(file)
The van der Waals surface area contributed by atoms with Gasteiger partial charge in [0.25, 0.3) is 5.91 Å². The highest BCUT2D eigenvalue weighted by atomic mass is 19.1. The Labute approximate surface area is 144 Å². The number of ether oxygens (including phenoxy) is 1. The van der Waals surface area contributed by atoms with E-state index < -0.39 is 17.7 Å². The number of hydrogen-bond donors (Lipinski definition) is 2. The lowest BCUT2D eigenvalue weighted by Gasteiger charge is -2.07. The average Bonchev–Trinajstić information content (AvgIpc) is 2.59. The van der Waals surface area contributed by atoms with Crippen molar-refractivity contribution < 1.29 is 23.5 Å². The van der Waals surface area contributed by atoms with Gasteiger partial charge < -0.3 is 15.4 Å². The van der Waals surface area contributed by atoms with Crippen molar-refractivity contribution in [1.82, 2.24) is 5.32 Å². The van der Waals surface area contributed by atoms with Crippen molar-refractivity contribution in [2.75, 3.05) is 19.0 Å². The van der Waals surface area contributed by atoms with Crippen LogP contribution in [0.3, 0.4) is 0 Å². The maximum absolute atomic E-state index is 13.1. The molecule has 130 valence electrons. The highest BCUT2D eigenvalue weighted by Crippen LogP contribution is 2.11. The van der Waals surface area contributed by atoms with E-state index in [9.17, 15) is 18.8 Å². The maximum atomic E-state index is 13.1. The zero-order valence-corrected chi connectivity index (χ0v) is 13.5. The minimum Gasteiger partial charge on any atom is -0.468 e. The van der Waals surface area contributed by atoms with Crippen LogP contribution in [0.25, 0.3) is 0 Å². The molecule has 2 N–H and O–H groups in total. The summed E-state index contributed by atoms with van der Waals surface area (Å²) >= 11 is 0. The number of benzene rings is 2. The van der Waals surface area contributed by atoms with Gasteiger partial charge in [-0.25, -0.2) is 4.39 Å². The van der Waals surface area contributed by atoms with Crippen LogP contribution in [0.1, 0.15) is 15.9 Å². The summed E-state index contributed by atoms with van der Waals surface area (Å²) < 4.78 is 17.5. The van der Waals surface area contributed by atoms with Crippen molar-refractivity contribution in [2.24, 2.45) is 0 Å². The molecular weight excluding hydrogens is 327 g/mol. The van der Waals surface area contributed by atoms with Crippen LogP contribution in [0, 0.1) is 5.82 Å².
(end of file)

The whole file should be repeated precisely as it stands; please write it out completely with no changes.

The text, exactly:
The van der Waals surface area contributed by atoms with Gasteiger partial charge in [0.25, 0.3) is 5.91 Å². The highest BCUT2D eigenvalue weighted by atomic mass is 19.1. The Labute approximate surface area is 144 Å². The number of ether oxygens (including phenoxy) is 1. The van der Waals surface area contributed by atoms with E-state index < -0.39 is 17.7 Å². The number of hydrogen-bond donors (Lipinski definition) is 2. The lowest BCUT2D eigenvalue weighted by Gasteiger charge is -2.07. The average Bonchev–Trinajstić information content (AvgIpc) is 2.59. The van der Waals surface area contributed by atoms with Crippen molar-refractivity contribution < 1.29 is 23.5 Å². The van der Waals surface area contributed by atoms with Gasteiger partial charge < -0.3 is 15.4 Å². The van der Waals surface area contributed by atoms with Crippen molar-refractivity contribution in [1.82, 2.24) is 5.32 Å². The van der Waals surface area contributed by atoms with Crippen molar-refractivity contribution in [2.75, 3.05) is 19.0 Å². The van der Waals surface area contributed by atoms with Crippen LogP contribution in [0.3, 0.4) is 0 Å². The maximum absolute atomic E-state index is 13.1. The molecule has 130 valence electrons. The highest BCUT2D eigenvalue weighted by Crippen LogP contribution is 2.11. The van der Waals surface area contributed by atoms with E-state index in [9.17, 15) is 18.8 Å². The maximum atomic E-state index is 13.1. The zero-order valence-corrected chi connectivity index (χ0v) is 13.5. The minimum Gasteiger partial charge on any atom is -0.468 e. The van der Waals surface area contributed by atoms with Crippen LogP contribution in [0.25, 0.3) is 0 Å². The molecule has 2 N–H and O–H groups in total. The summed E-state index contributed by atoms with van der Waals surface area (Å²) >= 11 is 0. The number of benzene rings is 2. The van der Waals surface area contributed by atoms with Gasteiger partial charge in [-0.25, -0.2) is 4.39 Å². The van der Waals surface area contributed by atoms with Crippen LogP contribution in [0.1, 0.15) is 15.9 Å². The summed E-state index contributed by atoms with van der Waals surface area (Å²) < 4.78 is 17.5. The van der Waals surface area contributed by atoms with Crippen molar-refractivity contribution in [2.24, 2.45) is 0 Å². The molecular weight excluding hydrogens is 327 g/mol. The van der Waals surface area contributed by atoms with Crippen LogP contribution in [0, 0.1) is 5.82 Å².